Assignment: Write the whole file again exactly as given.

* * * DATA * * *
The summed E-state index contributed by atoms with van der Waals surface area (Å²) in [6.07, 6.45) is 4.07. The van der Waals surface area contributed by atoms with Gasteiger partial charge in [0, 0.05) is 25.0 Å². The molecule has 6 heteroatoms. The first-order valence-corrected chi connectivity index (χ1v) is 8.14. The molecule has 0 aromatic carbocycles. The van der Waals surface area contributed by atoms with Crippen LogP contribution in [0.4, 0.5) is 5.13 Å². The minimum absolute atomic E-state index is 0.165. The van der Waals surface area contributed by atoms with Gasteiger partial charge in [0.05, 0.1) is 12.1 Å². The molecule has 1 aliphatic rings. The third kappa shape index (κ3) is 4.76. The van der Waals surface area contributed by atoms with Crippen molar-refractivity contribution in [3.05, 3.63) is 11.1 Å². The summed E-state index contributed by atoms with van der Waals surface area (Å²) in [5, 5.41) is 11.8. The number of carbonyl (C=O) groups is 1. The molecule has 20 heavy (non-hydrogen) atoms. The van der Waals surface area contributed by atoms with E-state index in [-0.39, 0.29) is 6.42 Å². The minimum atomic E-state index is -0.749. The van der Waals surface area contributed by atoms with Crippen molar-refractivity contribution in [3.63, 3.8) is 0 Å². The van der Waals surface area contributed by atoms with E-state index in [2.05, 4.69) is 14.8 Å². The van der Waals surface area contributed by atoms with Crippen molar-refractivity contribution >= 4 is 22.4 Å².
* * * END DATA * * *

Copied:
The summed E-state index contributed by atoms with van der Waals surface area (Å²) in [6.07, 6.45) is 4.07. The van der Waals surface area contributed by atoms with Gasteiger partial charge in [0, 0.05) is 25.0 Å². The molecule has 6 heteroatoms. The first-order valence-corrected chi connectivity index (χ1v) is 8.14. The molecule has 0 aromatic carbocycles. The van der Waals surface area contributed by atoms with Crippen LogP contribution in [0.4, 0.5) is 5.13 Å². The minimum absolute atomic E-state index is 0.165. The van der Waals surface area contributed by atoms with Gasteiger partial charge in [0.05, 0.1) is 12.1 Å². The molecule has 1 aliphatic rings. The third kappa shape index (κ3) is 4.76. The van der Waals surface area contributed by atoms with Crippen molar-refractivity contribution in [3.05, 3.63) is 11.1 Å². The summed E-state index contributed by atoms with van der Waals surface area (Å²) in [5, 5.41) is 11.8. The number of carbonyl (C=O) groups is 1. The molecule has 20 heavy (non-hydrogen) atoms. The van der Waals surface area contributed by atoms with E-state index in [-0.39, 0.29) is 6.42 Å². The minimum atomic E-state index is -0.749. The van der Waals surface area contributed by atoms with Crippen molar-refractivity contribution in [3.63, 3.8) is 0 Å². The van der Waals surface area contributed by atoms with E-state index in [2.05, 4.69) is 14.8 Å². The van der Waals surface area contributed by atoms with Crippen molar-refractivity contribution >= 4 is 22.4 Å².